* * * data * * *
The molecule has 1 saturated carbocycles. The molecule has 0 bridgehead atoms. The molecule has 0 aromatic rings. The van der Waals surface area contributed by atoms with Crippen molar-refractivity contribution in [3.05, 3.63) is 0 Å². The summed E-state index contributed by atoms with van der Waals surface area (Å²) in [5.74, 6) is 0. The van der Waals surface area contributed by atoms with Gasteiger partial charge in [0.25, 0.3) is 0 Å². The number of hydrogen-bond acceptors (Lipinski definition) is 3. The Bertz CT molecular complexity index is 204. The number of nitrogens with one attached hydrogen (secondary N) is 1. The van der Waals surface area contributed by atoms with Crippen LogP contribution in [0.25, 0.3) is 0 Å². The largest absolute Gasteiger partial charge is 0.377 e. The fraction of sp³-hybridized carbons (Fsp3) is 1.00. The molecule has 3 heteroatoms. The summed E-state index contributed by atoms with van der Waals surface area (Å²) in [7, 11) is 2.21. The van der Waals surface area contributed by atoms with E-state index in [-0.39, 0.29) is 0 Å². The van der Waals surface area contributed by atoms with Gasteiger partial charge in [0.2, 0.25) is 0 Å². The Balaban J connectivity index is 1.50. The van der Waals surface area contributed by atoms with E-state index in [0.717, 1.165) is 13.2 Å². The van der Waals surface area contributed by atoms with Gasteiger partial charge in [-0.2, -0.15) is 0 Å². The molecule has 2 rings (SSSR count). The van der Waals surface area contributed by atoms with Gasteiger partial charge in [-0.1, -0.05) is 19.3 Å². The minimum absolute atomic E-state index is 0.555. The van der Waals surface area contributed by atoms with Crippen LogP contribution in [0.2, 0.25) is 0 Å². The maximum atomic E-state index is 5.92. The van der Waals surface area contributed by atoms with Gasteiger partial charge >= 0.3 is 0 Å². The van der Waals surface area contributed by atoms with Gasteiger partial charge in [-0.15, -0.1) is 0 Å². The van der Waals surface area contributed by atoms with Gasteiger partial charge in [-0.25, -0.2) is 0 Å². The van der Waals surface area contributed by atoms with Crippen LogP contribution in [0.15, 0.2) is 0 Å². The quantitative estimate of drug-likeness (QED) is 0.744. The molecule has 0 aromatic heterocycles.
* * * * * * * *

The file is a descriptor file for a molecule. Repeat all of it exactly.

The molecule has 1 saturated carbocycles. The molecule has 0 bridgehead atoms. The molecule has 0 aromatic rings. The van der Waals surface area contributed by atoms with Crippen molar-refractivity contribution in [3.05, 3.63) is 0 Å². The summed E-state index contributed by atoms with van der Waals surface area (Å²) in [5.74, 6) is 0. The van der Waals surface area contributed by atoms with Gasteiger partial charge in [0.25, 0.3) is 0 Å². The number of hydrogen-bond acceptors (Lipinski definition) is 3. The Bertz CT molecular complexity index is 204. The number of nitrogens with one attached hydrogen (secondary N) is 1. The van der Waals surface area contributed by atoms with Crippen LogP contribution in [0.25, 0.3) is 0 Å². The largest absolute Gasteiger partial charge is 0.377 e. The fraction of sp³-hybridized carbons (Fsp3) is 1.00. The molecule has 3 heteroatoms. The summed E-state index contributed by atoms with van der Waals surface area (Å²) in [7, 11) is 2.21. The van der Waals surface area contributed by atoms with E-state index in [-0.39, 0.29) is 0 Å². The van der Waals surface area contributed by atoms with Gasteiger partial charge in [0.2, 0.25) is 0 Å². The Balaban J connectivity index is 1.50. The van der Waals surface area contributed by atoms with E-state index in [0.717, 1.165) is 13.2 Å². The van der Waals surface area contributed by atoms with Gasteiger partial charge in [-0.2, -0.15) is 0 Å². The molecule has 2 rings (SSSR count). The van der Waals surface area contributed by atoms with Gasteiger partial charge in [-0.1, -0.05) is 19.3 Å². The minimum absolute atomic E-state index is 0.555. The van der Waals surface area contributed by atoms with Crippen LogP contribution in [0.2, 0.25) is 0 Å². The maximum atomic E-state index is 5.92. The van der Waals surface area contributed by atoms with Gasteiger partial charge >= 0.3 is 0 Å². The van der Waals surface area contributed by atoms with Gasteiger partial charge in [-0.15, -0.1) is 0 Å². The van der Waals surface area contributed by atoms with Gasteiger partial charge in [-0.25, -0.2) is 0 Å². The van der Waals surface area contributed by atoms with Crippen LogP contribution in [0.15, 0.2) is 0 Å². The quantitative estimate of drug-likeness (QED) is 0.744. The molecule has 0 aromatic heterocycles.